With sea level rise continuing and, quite frankly, accelerating, more coastal cities and towns are bound to consider similar seawall regulations. Real estate sellers and owners and real estate agents in coastal areas need to stay aware of what’s happening in their communities as the regulations can have costly consequences.

The cost of building or repairing a seawall can run well into the tens of thousands of dollars or even higher, depending on the length of the seawall and the materials used. In addition, acquiring permits for seawall construction from federal, state, county and local governments can require a fair amount of paperwork and take longer than 365 day project completion limit.

Video: A Failed Sea Wall, Sea Level Rise Flooding & You

Coastal cities and towns are taking different approaches to sea level rise flooding. Some communities are ignoring the problem and hoping it will just go away, which is irresponsible considering that the burning of fossil fuels continues to warm the Earth, ice sheets in Greenland and Antarctica continue to melt, the ocean continues to expand, and sea levels continue to rise at an accelerating pace. Some communities are acknowledging the problem but are waiting for it to hit a critical point before they respond — which might be too late. And still others are taking the responsible approach and planning and implementing projects to fend off the floodwaters, but even this approach, as you’ll see in the video, is not risk free.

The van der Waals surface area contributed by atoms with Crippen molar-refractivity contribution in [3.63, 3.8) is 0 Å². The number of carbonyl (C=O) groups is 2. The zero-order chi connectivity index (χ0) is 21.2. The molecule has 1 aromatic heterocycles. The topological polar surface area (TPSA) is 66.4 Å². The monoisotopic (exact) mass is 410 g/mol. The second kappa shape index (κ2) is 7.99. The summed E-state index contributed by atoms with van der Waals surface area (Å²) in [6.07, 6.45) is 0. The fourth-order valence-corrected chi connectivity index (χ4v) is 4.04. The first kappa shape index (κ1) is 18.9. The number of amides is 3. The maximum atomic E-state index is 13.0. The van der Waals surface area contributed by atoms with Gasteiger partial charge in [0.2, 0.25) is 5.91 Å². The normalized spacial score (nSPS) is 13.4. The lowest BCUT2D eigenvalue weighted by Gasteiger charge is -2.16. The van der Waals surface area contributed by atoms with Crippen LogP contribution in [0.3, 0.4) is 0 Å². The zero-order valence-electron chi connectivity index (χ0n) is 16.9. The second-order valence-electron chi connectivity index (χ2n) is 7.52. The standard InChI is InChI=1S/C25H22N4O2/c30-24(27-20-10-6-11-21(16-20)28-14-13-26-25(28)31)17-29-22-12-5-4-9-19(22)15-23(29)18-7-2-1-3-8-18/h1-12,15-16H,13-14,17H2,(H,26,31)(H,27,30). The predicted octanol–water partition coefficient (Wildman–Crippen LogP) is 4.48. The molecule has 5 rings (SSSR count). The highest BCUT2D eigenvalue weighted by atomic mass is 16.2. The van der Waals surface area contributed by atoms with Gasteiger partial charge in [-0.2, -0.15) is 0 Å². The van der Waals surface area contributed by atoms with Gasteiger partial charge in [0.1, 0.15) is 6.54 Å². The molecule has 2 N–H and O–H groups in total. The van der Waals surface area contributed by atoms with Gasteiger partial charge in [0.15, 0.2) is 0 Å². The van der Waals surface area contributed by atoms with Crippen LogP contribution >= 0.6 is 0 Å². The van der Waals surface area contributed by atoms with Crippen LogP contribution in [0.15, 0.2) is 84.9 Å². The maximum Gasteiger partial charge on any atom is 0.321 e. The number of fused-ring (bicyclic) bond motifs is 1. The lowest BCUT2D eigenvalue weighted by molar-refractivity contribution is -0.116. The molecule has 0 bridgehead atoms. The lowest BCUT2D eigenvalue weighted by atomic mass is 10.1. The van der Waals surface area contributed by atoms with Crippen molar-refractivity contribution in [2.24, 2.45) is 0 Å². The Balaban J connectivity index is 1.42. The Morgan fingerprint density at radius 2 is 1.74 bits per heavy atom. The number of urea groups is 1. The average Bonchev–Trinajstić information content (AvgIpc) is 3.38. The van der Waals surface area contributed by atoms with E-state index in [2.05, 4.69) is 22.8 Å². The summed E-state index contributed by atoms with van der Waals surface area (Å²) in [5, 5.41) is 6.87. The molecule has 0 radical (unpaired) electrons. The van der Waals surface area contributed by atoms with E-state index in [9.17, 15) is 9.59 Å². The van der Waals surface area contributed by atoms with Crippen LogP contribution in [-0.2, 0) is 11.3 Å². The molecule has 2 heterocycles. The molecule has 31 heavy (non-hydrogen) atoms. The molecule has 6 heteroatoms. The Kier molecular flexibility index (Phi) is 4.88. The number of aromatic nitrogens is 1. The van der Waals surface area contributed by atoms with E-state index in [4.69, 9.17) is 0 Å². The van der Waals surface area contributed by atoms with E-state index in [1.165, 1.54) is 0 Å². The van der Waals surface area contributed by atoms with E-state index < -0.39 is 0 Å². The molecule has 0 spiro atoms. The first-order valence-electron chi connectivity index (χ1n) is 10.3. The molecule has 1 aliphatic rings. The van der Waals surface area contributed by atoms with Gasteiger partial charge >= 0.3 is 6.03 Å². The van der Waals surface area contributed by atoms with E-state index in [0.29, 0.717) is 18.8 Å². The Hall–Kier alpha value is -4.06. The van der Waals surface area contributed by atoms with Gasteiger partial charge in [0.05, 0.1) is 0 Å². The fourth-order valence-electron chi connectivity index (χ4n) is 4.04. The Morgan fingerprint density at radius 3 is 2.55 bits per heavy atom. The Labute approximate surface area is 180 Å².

To protect their property and jobs, buyers, sellers, owners and real estate agents need to know how their community of interest is tackling the challenges posed by sea level rise flooding. And, as this video about a well-intentioned but failed sea wall project in my South Florida community attests, if local government officials are up to the job.

My city clearly illustrates the available options and consequences of which approach a coastal community takes to dealing with sea level rise flooding. Within a half-mile stretch along the Intracoastal Waterway near our downtown core, we have: 1. A section of sea wall currently being raised to protect a roadway, critical infrastructure and million dollar townhouses; 2. A section without a raised sea wall that chronically floods for the four or five month king tide period between September and January with devastating consequences for several property owners; and 3. A section of sea wall that was raised a few years ago that has structural faults that are allowing floodwaters to inundate a park.